El Camino College Union

“Para sa Kultura” festival brings filipino food samples, “Eskrima” demonstration, and traditional folk dances to ECC

Members+of+the+PaaMano+Eskrima+group+give+a+martial+art+demonstration+with+blades+at+the+%22Para+sa+Kultura%22+Filipino+festival+on+the+Library+Lawn+on+Thursday%2C+Oct%2C+11.+%28Jack+Kan%2FUnion%29+Photo+credit%3A+Jack+Kan
Members of the PaaMano Eskrima group give a martial art demonstration with blades at the

Members of the PaaMano Eskrima group give a martial art demonstration with blades at the "Para sa Kultura" Filipino festival on the Library Lawn on Thursday, Oct, 11. (Jack Kan/Union) Photo credit: Jack Kan

Members of the PaaMano Eskrima group give a martial art demonstration with blades at the "Para sa Kultura" Filipino festival on the Library Lawn on Thursday, Oct, 11. (Jack Kan/Union) Photo credit: Jack Kan

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As part of the Filipino/a/x American History Month, the Student Equity Advisory Council (SEAC) presented a cultural event at the ECC Library Lawn entitled “Para sa Kultura” on Thursday, Oct. 11.

Free filipino food samples were offered, such as puto, a Tagalog word, not a Spanish one, kutchinta, and ensaymada.

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Billboards advertise the Filipino cultural festival “Para su Kultura” held on the Library Lawn on Thursday, Oct. 11. (Jack Kan/Union) Photo credit: Jack Kan

The steamed rice cakes known as puto, are sometimes flavored with ube, purple yam, or topped with grated cheese.

Kutchinta are steamed rice cakes made with brown sugar, lye and annatto extract which give them a distinctive orange color.

Ensaymadas are brioches baked with butter and topped with sugar and grated cheese. The original recipe probably came from the Balearic Island of Mallorca.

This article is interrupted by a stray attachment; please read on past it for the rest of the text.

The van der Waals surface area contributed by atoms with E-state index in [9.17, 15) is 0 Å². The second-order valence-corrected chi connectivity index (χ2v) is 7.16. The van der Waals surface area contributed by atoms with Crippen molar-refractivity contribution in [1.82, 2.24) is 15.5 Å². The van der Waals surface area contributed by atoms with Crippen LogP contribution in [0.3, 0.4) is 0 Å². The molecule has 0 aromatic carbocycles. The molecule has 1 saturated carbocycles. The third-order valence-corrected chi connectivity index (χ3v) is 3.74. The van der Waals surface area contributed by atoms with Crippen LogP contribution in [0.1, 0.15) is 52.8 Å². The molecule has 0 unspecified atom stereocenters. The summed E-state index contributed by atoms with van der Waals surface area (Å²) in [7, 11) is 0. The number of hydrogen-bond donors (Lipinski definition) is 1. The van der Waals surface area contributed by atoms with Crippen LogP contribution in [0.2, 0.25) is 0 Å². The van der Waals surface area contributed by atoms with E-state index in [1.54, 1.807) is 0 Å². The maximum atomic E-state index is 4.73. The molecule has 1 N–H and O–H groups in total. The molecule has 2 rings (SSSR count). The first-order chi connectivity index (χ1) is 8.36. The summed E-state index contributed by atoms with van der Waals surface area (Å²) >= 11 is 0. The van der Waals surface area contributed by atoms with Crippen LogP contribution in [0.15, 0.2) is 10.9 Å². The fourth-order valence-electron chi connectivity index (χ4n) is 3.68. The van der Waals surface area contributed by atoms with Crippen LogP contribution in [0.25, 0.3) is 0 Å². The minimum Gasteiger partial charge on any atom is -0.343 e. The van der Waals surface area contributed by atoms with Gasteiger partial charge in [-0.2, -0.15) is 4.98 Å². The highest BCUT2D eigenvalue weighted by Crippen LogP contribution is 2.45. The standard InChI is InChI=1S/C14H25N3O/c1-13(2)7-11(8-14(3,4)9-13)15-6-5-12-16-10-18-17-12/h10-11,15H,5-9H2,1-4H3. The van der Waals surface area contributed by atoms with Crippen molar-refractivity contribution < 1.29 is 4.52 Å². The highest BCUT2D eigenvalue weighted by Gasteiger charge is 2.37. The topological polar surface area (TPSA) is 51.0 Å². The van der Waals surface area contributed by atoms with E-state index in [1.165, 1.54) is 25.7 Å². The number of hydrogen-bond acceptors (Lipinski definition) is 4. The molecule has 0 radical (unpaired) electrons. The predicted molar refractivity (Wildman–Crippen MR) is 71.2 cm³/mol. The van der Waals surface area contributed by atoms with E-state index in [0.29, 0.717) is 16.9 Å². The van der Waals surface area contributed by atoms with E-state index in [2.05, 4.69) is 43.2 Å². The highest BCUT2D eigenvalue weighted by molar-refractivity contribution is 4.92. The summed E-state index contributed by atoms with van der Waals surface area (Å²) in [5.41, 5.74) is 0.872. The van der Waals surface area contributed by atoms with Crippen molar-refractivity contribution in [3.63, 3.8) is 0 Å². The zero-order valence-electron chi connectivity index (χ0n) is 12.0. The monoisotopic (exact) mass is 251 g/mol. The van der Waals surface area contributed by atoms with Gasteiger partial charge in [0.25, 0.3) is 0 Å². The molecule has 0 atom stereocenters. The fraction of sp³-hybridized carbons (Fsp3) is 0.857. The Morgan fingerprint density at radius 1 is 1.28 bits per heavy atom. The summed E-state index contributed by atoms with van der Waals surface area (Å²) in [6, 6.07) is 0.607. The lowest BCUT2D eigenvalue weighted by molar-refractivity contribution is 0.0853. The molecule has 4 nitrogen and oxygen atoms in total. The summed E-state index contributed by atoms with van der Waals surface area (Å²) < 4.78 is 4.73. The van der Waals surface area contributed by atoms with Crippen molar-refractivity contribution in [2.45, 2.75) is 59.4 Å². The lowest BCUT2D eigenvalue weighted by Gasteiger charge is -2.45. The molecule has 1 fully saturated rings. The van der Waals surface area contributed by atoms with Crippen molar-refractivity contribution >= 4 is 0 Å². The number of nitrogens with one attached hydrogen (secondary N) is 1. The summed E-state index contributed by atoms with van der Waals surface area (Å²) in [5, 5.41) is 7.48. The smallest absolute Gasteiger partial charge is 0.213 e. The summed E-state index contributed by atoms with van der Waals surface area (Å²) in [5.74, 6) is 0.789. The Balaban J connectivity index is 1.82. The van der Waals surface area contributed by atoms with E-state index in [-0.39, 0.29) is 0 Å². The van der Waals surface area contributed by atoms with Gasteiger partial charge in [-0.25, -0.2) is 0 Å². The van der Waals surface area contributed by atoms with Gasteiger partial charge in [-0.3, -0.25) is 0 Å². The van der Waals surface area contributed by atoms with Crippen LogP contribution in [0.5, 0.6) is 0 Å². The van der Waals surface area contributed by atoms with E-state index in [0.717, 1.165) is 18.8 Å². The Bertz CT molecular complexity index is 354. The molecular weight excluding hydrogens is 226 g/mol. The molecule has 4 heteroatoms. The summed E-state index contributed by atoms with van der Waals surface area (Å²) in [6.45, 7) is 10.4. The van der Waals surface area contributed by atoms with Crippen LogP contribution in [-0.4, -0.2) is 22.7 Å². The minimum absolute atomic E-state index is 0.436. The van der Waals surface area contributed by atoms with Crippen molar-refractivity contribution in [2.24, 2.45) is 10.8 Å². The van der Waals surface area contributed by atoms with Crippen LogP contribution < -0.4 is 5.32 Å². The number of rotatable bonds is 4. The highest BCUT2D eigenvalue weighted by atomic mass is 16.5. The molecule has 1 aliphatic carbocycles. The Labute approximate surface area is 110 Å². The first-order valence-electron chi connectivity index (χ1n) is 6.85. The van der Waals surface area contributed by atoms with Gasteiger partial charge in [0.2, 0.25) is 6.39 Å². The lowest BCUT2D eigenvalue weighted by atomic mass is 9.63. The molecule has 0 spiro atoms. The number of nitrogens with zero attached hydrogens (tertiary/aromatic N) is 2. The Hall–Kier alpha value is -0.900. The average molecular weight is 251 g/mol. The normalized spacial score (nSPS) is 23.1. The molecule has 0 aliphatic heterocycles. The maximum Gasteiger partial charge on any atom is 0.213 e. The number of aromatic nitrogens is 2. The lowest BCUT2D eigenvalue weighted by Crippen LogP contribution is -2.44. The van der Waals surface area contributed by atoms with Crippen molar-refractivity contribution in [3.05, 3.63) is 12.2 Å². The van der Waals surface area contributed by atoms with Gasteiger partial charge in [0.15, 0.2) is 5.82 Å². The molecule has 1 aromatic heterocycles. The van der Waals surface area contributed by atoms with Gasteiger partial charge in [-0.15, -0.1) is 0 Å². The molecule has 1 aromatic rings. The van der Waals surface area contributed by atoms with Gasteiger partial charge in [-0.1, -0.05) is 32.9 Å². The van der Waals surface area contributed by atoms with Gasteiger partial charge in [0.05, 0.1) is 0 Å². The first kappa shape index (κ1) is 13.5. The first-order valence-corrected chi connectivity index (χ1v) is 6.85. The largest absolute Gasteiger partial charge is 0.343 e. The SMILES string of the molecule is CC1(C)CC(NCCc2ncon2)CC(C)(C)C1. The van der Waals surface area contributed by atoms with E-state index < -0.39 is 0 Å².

There was a lot of interest from the passing crowd, and many students and staffers tasted these delicacies, some for the first time.

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Curious passersby ask questions before sampling typical Filipino snacks at the “Para su Kultura” festival on the Library Lawn on Thursday, Oct. 11. (Jack Kan/Union) Photo credit: Jack Kan

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Free Filipino food samples such as puto and kutchinta were on display at the “Para su Kultura” festival on the Library Lawn on Thursday, Oct. 11. (Jack Kan/Union) Photo credit: Jack Kan

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Ensaymadas (brioche with cheese) could be sampled at the “Para su Kultura” Filipino festival on the Library Lawn on Thursday, Oct. 11. (Jack Kan/Union) Photo credit: Jack Kan

A demonstration by PaaMano Eskrima members, literal translation “Foot-Hand-Skirmish”, was led by martial artist Roland Ferrer.

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Master Roland Ferrer and his son Kadante give an Eskrima martial art demonstration at the “Para su Kultura” Filipino festival on the Library Lawn on Thursday, Oct. 11. (Jack Kan/Union) Photo credit: Jack Kan

Ferrer, a 7th degree black belt U.S. National Taekwondo champion, studied under revered Filipino martial artist Dan Inosanto who taught and trained with Bruce Lee.